There have been a lot of Eat Local challenges, in Indy and around the country over the past year. The books, magazine articles and general media attention to the efforts of people to eat local has certainly helped to build the movement. The National Public Radio show Splendid Table, was among those presenting a year of local eating through their Locavore Nation project. You can read and listen to more at Splendid Table. Look for the January 17th episode, which also features great interviews with Barbara Kingsolver, author of the book Animal, Vegetable, Miracle, and maker of the documentary film King Corn, Aaron Woolf. Both offer great reasons for eating local.
I was then shocked while listening to the January 24th episode of the Splendid Table. Host Lynne Rossetto Kasper laughed off a listener’s suggestion that the show follow-up the Locavore Nation project with a new project, in which a group of volunteers would eat nothing that contains corn syrup for one-month. Lynne’s response to the suggestion was, “Lots o’ luck. Because when I think about it, I think the only thing that doesn’t have corn syrup in it is tap water, and I’m even a little dubious of that.”
Now, let me say that I have enjoyed listening to the Splendid Table for years, and will continue to do so. AND, I am astonished that they would let such a splendid opportunity to educate the public on just how many grocery store mainstays do unnecessarily contain corn syrup, and how exceedingly easy it is to avoid this glut of corn syrup if you are eating local, fresh foods. While I have not read every label on every product at the market, I would stake my reputation on the fact that not a single product at the Indy Winter Farmers Market contains corn syrup.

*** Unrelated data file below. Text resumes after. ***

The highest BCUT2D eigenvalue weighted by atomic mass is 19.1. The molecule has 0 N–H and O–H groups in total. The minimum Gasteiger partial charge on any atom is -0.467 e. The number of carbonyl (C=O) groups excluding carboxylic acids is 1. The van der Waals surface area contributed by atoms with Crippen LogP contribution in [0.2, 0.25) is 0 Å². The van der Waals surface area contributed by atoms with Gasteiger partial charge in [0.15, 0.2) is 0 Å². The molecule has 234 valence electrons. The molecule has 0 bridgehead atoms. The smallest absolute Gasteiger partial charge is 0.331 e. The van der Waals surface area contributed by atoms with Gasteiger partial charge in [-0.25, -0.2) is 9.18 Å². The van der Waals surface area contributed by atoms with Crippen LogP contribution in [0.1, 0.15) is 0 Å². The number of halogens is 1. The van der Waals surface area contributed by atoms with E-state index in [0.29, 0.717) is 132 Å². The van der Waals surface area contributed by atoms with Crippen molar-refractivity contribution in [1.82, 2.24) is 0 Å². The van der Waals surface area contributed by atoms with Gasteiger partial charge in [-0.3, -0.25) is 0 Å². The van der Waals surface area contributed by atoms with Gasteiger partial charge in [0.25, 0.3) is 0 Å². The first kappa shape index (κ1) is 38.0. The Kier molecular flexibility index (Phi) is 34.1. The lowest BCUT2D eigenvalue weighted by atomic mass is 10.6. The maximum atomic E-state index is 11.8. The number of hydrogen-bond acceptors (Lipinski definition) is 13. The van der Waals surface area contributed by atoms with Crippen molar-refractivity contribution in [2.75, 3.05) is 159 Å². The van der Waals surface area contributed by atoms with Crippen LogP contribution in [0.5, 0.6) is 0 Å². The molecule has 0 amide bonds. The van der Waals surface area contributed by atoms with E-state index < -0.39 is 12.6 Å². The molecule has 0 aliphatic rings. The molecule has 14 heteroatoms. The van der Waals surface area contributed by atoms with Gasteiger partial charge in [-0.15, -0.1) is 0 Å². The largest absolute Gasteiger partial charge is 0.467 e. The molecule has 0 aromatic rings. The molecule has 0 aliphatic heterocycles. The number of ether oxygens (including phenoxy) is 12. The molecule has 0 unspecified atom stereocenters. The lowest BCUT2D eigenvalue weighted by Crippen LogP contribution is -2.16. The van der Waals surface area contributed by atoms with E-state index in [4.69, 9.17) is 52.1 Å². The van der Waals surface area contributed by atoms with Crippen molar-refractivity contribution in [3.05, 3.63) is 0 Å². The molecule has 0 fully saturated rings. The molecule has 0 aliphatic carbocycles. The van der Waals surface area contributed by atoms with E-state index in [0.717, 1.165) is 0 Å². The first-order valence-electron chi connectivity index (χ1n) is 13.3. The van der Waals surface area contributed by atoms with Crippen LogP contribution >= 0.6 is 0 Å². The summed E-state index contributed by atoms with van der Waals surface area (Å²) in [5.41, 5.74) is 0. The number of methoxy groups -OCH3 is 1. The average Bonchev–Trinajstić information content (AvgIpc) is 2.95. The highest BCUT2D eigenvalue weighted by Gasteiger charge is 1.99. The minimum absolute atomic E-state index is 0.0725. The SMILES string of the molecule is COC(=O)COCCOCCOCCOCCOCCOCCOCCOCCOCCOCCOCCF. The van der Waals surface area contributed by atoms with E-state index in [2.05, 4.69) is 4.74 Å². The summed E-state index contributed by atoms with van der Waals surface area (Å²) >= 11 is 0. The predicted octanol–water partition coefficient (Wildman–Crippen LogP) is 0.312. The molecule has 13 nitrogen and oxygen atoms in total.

When I brought this up at last week’s annual Slow Food Indy meeting, a room for nearly 60 people roared back at me that they were corn syrup free and had been so for a long time. And so I decided to bring the challenge to all of you.
We want you to post your commitment to go through the month of February without eating any products containing corn syrup, and most especially free of High Fructose Corn Syrup (HFCS). February is an especially great month for this challenge, as it will give you an excuse to leave behind the handfuls of store bought Valentine candies, and look for local folks making tastier treats that truly offer something from the heart in their homemade, handmade preparation.
How do you participate?
Just post a response to this blog post and tell us:
1) You don’t have to give your name, but we’d like it if you don’t mind.
2) How many members of your household will be participating, and ages if you don’t mind.
3) Are you already corn syrup free? Do you have tips for others.
4) Each week I will ask for posts on your experiences of going corn syrup free that week. You then post your stories, tips, even your pitfalls to help others possibly avoid them.
5) We’d love to know what you are surprised to find contains corn syrup, especially HFCS.
THIS CHALLENGE IS NOT INTENDED TO PASS JUDGEMENT ON WHAT ANYONE IS EATING. It is simply to open discussion, and to invite interested readers to make new discoveries about the food options we are given through mainstream food production. Perhaps some readers will decide they want more personal control over what they are ingesting, perhaps not. We just figure every one should have the right to know what they are eating, and to decide what they want to eat.
Why care about eating or avoiding corn syrup?